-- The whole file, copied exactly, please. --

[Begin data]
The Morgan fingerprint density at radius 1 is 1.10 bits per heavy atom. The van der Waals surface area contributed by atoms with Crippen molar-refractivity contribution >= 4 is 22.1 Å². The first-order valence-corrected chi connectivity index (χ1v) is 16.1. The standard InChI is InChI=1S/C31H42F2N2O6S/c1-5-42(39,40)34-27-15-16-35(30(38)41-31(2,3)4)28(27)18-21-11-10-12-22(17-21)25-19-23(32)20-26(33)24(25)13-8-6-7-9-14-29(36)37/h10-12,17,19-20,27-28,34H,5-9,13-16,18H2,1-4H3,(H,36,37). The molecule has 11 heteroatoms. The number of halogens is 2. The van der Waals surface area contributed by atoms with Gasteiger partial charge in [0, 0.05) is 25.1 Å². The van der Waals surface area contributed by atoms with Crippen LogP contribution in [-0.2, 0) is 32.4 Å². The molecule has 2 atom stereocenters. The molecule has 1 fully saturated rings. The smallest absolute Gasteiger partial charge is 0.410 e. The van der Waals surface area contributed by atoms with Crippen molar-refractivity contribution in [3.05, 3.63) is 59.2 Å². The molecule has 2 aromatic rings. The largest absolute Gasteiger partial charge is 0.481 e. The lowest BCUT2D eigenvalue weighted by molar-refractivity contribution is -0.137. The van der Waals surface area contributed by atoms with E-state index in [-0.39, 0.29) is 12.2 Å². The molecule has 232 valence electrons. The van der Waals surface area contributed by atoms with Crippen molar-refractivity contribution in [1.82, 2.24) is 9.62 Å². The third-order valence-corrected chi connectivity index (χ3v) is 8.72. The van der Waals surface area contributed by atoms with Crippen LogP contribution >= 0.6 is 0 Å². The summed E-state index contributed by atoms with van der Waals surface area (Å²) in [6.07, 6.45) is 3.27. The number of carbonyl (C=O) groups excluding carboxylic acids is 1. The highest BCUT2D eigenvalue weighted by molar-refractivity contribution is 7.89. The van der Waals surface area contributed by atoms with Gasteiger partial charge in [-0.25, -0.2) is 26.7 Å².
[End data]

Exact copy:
The Morgan fingerprint density at radius 1 is 1.10 bits per heavy atom. The van der Waals surface area contributed by atoms with Crippen molar-refractivity contribution >= 4 is 22.1 Å². The first-order valence-corrected chi connectivity index (χ1v) is 16.1. The standard InChI is InChI=1S/C31H42F2N2O6S/c1-5-42(39,40)34-27-15-16-35(30(38)41-31(2,3)4)28(27)18-21-11-10-12-22(17-21)25-19-23(32)20-26(33)24(25)13-8-6-7-9-14-29(36)37/h10-12,17,19-20,27-28,34H,5-9,13-16,18H2,1-4H3,(H,36,37). The molecule has 11 heteroatoms. The number of halogens is 2. The van der Waals surface area contributed by atoms with Gasteiger partial charge in [0, 0.05) is 25.1 Å². The van der Waals surface area contributed by atoms with Crippen LogP contribution in [-0.2, 0) is 32.4 Å². The molecule has 2 atom stereocenters. The molecule has 1 fully saturated rings. The smallest absolute Gasteiger partial charge is 0.410 e. The van der Waals surface area contributed by atoms with Crippen molar-refractivity contribution in [3.05, 3.63) is 59.2 Å². The molecule has 2 aromatic rings. The largest absolute Gasteiger partial charge is 0.481 e. The lowest BCUT2D eigenvalue weighted by molar-refractivity contribution is -0.137. The van der Waals surface area contributed by atoms with E-state index in [-0.39, 0.29) is 12.2 Å². The molecule has 232 valence electrons. The van der Waals surface area contributed by atoms with Crippen molar-refractivity contribution in [1.82, 2.24) is 9.62 Å². The third-order valence-corrected chi connectivity index (χ3v) is 8.72. The van der Waals surface area contributed by atoms with Crippen LogP contribution >= 0.6 is 0 Å². The summed E-state index contributed by atoms with van der Waals surface area (Å²) in [6.07, 6.45) is 3.27. The number of carbonyl (C=O) groups excluding carboxylic acids is 1. The highest BCUT2D eigenvalue weighted by molar-refractivity contribution is 7.89. The van der Waals surface area contributed by atoms with Gasteiger partial charge in [-0.25, -0.2) is 26.7 Å².